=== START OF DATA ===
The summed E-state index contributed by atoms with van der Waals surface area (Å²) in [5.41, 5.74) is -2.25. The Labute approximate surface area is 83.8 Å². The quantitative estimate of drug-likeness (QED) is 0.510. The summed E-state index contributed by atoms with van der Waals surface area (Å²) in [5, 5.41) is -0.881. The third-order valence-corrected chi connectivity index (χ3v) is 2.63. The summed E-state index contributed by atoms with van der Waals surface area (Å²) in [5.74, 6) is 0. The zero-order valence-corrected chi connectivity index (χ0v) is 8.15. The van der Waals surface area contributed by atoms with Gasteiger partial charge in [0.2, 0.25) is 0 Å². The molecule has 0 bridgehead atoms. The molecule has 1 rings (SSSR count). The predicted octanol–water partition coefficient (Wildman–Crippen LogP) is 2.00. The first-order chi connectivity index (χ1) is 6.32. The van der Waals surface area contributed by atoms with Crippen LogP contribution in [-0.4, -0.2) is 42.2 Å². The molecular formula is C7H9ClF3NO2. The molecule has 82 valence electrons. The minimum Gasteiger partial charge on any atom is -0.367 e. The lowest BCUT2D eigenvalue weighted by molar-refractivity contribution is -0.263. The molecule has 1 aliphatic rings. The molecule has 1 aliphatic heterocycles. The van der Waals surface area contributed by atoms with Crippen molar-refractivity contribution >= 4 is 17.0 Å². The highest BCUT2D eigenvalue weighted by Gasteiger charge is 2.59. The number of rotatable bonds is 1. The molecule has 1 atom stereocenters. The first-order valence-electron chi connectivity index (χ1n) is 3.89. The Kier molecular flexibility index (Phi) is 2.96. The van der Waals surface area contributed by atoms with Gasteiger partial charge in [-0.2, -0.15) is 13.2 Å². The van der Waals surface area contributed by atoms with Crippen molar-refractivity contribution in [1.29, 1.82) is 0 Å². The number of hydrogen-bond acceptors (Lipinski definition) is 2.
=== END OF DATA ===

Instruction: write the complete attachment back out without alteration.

The summed E-state index contributed by atoms with van der Waals surface area (Å²) in [5.41, 5.74) is -2.25. The Labute approximate surface area is 83.8 Å². The quantitative estimate of drug-likeness (QED) is 0.510. The summed E-state index contributed by atoms with van der Waals surface area (Å²) in [5, 5.41) is -0.881. The third-order valence-corrected chi connectivity index (χ3v) is 2.63. The summed E-state index contributed by atoms with van der Waals surface area (Å²) in [5.74, 6) is 0. The zero-order valence-corrected chi connectivity index (χ0v) is 8.15. The van der Waals surface area contributed by atoms with Gasteiger partial charge in [0.2, 0.25) is 0 Å². The molecule has 0 bridgehead atoms. The molecule has 1 rings (SSSR count). The predicted octanol–water partition coefficient (Wildman–Crippen LogP) is 2.00. The first-order chi connectivity index (χ1) is 6.32. The van der Waals surface area contributed by atoms with Crippen LogP contribution in [-0.4, -0.2) is 42.2 Å². The molecular formula is C7H9ClF3NO2. The molecule has 82 valence electrons. The minimum Gasteiger partial charge on any atom is -0.367 e. The lowest BCUT2D eigenvalue weighted by molar-refractivity contribution is -0.263. The molecule has 1 aliphatic rings. The molecule has 1 aliphatic heterocycles. The van der Waals surface area contributed by atoms with Crippen molar-refractivity contribution >= 4 is 17.0 Å². The highest BCUT2D eigenvalue weighted by Gasteiger charge is 2.59. The number of rotatable bonds is 1. The molecule has 1 atom stereocenters. The first-order valence-electron chi connectivity index (χ1n) is 3.89. The Kier molecular flexibility index (Phi) is 2.96. The van der Waals surface area contributed by atoms with Gasteiger partial charge in [-0.2, -0.15) is 13.2 Å². The van der Waals surface area contributed by atoms with Crippen molar-refractivity contribution in [1.29, 1.82) is 0 Å². The number of hydrogen-bond acceptors (Lipinski definition) is 2.